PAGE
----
Many communities put performances of Handel's Messiah at Christmastime. It's a wonderful work, but intimidating for instrumentalists and singers alike. The music is hard, but the most tricky aspect of a Messiah performance is that it's just so darned LONG! Two-and-a-half hours long! To get by way of it you need the endurance of a long-distance runner.Expand Your Vocal Range
If you're a member of a group that is planning for a lengthy performance such as Messiah, you should commence working on developing your endurance well ahead of the performance date. If you don't presently have an exercise and fitness routine, this would be the right time to start one. Aerobic exercise will help build your endurance; it will also help improve your breath support.
Be especially careful to stay away from getting a cold or other respiratory infection. Recuperation from illness can really sap your endurance. Wash your hands often. If required, carry a bottle of hand sanitizer with you and use it often. If you do get a cold, don't try to over-sing while you're getting over it. Save your voice for the performance.
Breath support is vital to vocal endurance. Here's a fantastic exercise to build endurance. You breathe in and out to a steady (mental) count: inhale-2-3-4-exhale-2-3-4. Slowly increase the count. When you can perfectly do that to 7 or 8, add a hold phase: in-2-3-4-hold-2-3-4-out-2-3-4. Again, gradually raise the count. Watch yourself in a mirror to make sure you obtain and maintain good expansion.
Ensure you're using good vocal technique. If you haven't had a voice lesson for some time, schedule a "tune-up" lesson to check and review, and ensure you're doing everything the proper way. Tell your teacher what you're planning for so she can give you certain advice.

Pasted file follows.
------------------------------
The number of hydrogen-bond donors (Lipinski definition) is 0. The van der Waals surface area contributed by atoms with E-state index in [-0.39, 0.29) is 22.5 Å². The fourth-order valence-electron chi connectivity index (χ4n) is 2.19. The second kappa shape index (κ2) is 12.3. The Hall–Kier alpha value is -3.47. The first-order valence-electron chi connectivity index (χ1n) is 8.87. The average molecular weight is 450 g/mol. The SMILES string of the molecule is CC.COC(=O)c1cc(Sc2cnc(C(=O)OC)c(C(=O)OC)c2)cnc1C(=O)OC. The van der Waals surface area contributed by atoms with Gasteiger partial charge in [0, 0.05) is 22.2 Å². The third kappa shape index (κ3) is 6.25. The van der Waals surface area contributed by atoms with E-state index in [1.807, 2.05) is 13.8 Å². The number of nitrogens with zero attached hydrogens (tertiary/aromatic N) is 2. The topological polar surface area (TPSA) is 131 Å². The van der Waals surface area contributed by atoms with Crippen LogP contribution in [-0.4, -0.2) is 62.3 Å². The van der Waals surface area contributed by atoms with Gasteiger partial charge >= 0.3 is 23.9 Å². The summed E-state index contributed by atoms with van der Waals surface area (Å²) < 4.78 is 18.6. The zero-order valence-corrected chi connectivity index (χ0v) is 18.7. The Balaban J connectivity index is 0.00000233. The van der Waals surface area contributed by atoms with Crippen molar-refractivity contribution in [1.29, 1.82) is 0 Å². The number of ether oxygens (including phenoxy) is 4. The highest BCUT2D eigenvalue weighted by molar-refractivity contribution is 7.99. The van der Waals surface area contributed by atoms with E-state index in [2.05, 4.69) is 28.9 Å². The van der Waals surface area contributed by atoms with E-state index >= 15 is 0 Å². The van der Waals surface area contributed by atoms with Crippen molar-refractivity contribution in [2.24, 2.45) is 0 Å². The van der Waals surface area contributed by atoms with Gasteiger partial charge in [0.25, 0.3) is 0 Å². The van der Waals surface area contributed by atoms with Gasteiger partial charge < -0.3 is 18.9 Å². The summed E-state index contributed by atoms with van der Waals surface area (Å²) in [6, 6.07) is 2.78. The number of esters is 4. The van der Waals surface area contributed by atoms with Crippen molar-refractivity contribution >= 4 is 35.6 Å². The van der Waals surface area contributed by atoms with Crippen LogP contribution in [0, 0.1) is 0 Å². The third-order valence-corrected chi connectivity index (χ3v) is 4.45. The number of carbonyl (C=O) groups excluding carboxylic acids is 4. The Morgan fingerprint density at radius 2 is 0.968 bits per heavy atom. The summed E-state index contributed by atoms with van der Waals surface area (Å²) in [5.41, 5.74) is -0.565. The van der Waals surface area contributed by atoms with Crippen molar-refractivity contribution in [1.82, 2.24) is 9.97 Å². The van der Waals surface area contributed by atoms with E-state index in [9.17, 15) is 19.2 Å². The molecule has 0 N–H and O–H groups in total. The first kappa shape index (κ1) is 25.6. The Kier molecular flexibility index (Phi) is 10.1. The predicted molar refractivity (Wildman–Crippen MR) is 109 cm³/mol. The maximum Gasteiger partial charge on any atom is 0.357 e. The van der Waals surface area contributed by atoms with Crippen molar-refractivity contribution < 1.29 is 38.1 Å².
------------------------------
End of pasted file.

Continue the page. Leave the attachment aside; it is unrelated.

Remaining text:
As the performance date approaches, you should presently be observing in rehearsal that your endurance is creating. In the week right away before the performance, make sure you get plenty of sleep so you are well-rested. If you're tired at the start of the performance, you'll be depleted at the end of it.
Keep yourself well-hydrated. Drink 6-8 glasses of water daily. Carry a water bottle with you to rehearsals and sip from it as often as you can. Miserably you can't do that during the performance, but if there's an intermission you can sip some water then.
WEAR COMFORTABLE SHOES!! If you're going to be standing for most of three hours you need shoes that support your feet without pinching. For men this commonly isn't a problem. Ladies, it is probable to find dress shoes that are comfortable and supportive. Choose flats or heels no higher than about an inch.
In the course of the performance itself, stand with erect but relaxed stance. DON'T lock your knees--you will fatigue much faster if you do. Lastly, let yourself enjoy the great music--you've worked hard to make for it. Sing as if the composer were in the audience--if you challenge!
Maybe you'll have one of those very rare transcendent performances, where everybody, performers and audience alike, is carried to a higher plane of existence for that space of time. When dozens of people work together toward a similar goal, and everything comes together and works, that's a sight of what Heaven might be like.